Dolly Parton

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I hope life treats you kind
And I hope you have all you've dreamed of.
And I wish to you, joy and happiness.
But above all this, I wish you love.

Dolly Rebecca Parton (born January 19, 1946) is an American singer-songwriter, instrumentalist, actress, author, and philanthropist, known primarily for her work in country music.

Quotes[edit]

  • A lot of people get all turned off by the wig, the heels, the fingernails, the whole artificial bit. I do dress kinda pretty but old-fashioned. I think maybe I dress this way partly because of the image, you know, and partly because when I was a little girl growing up in a big old poor family, this was the way that the rich folks' wives dressed, when we'd see them drivin' through in their big old cars. As for the 'real me.' Well, under this wig, my own hair is about the same length and color, and I wear it about the same. But sometimes I'll dress up in a baggy old shirt and go out with my husband in a camper or something, just havin' ourselves a good time, and nobody recognizes me.
    • Interview with Roger Ebert, 7 December, 1980[1]
  • I just depend on a lot of prayer and meditation. I believe that without God I am nobody, but that with God, I can do anything.
    • Interview with Roger Ebert, 7 December, 1980[1]
  • My nails are my rhythm section, when I'm writing a song all alone. Some day, I may cut an album, just me and my nails.
    • Interview with Roger Ebert, 7 December, 1980[1]
  • The way I dress, for the most part, is how most people would dress for a costume party. It would scare most people to death to look this cheap or whore-y, but to me, I’m comfortable. The way I look was really a country girl’s idea of what glamour was. I patterned my look after the town tramp. I thought she was the prettiest thing in the world, with all that bleached hair and bright-red lipstick. People would say, ‘Oh, she’s just trash,’ and I’d think, ‘That’s what I want to be when I grow up.'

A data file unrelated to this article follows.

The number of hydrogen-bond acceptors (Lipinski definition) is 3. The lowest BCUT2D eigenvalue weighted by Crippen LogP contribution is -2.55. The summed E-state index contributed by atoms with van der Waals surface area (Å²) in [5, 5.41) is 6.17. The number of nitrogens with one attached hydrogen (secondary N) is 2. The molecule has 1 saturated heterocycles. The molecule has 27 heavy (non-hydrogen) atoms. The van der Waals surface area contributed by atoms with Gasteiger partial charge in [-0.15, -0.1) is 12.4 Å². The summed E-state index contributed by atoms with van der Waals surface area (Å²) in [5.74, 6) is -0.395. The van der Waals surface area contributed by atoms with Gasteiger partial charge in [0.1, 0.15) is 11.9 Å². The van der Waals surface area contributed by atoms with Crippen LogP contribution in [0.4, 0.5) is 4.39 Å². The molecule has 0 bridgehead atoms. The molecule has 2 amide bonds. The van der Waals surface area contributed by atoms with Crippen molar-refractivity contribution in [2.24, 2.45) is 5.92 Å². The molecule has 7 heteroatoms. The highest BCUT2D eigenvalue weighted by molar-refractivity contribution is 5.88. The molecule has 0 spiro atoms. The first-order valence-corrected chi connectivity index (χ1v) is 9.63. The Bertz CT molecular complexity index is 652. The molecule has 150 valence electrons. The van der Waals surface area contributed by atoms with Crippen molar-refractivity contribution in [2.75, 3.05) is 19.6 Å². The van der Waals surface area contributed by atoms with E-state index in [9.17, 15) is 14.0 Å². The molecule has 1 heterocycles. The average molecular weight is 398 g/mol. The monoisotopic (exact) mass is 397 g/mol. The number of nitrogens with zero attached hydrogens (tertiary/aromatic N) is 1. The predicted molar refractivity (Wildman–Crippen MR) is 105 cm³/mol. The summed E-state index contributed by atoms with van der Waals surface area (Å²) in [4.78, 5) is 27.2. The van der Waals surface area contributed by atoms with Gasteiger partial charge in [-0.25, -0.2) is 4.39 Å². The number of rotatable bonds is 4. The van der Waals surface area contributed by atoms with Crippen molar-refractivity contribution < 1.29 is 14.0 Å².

• Dolly Parton interview with Rolling Stone magazine, October 30, 2003[2]
  • Even when I’m writing a modern song, I’ll find myself pulling stuff from those days before I ever left home, the days of Mama and Daddy and my grandmas and grandpas, and church days. All I ever have to do is close my eyes and just kind of go inside.
    • Dolly Parton interview with Rolling Stone magazine, October 30, 2003[2]
  • I look so totally artificial, but I’ve always been the simplest person in the world.
    • Dolly Parton interview with Rolling Stone magazine, October 30, 2003[2]
  • I think that if I am smart in business, it’s just that I’m smart about who I am. I know what I can, can’t, will and won’t do, and if I have to be strict about that, I will.
    • Dolly Parton interview with Rolling Stone magazine, October 30, 2003[2]
  • It takes a lot of money to look this cheap.
    • Dolly Parton interview with Vanity Fair magazine, November 2012[3]
  • We [at Dollywood] don’t try to shove anything down anybody’s throat. We are very open. So many of my businesspeople and my best friends are different faiths, and I work with them, live with them, love them. The gays and lesbians, they come to our parks. I think people just know I’m a very open and accepting person. And in any religion we’re supposed to be that—we’re supposed to be kind...we’re not supposed to pass judgment. Our Bible says, ‘Judge not, lest ye be judged,’ and I believe in all those kinds of things. We’re all God’s children. No matter how we try to get to heaven, we all wanna go there. We just have our own routes to take, and that’s how I look at it.
    • Interview with Victoria Bekiempis for Newsweek, August 28, 2015[4]

Song lyrics[edit]

  • I hope life treats you kind
    And I hope you have all you've dreamed of.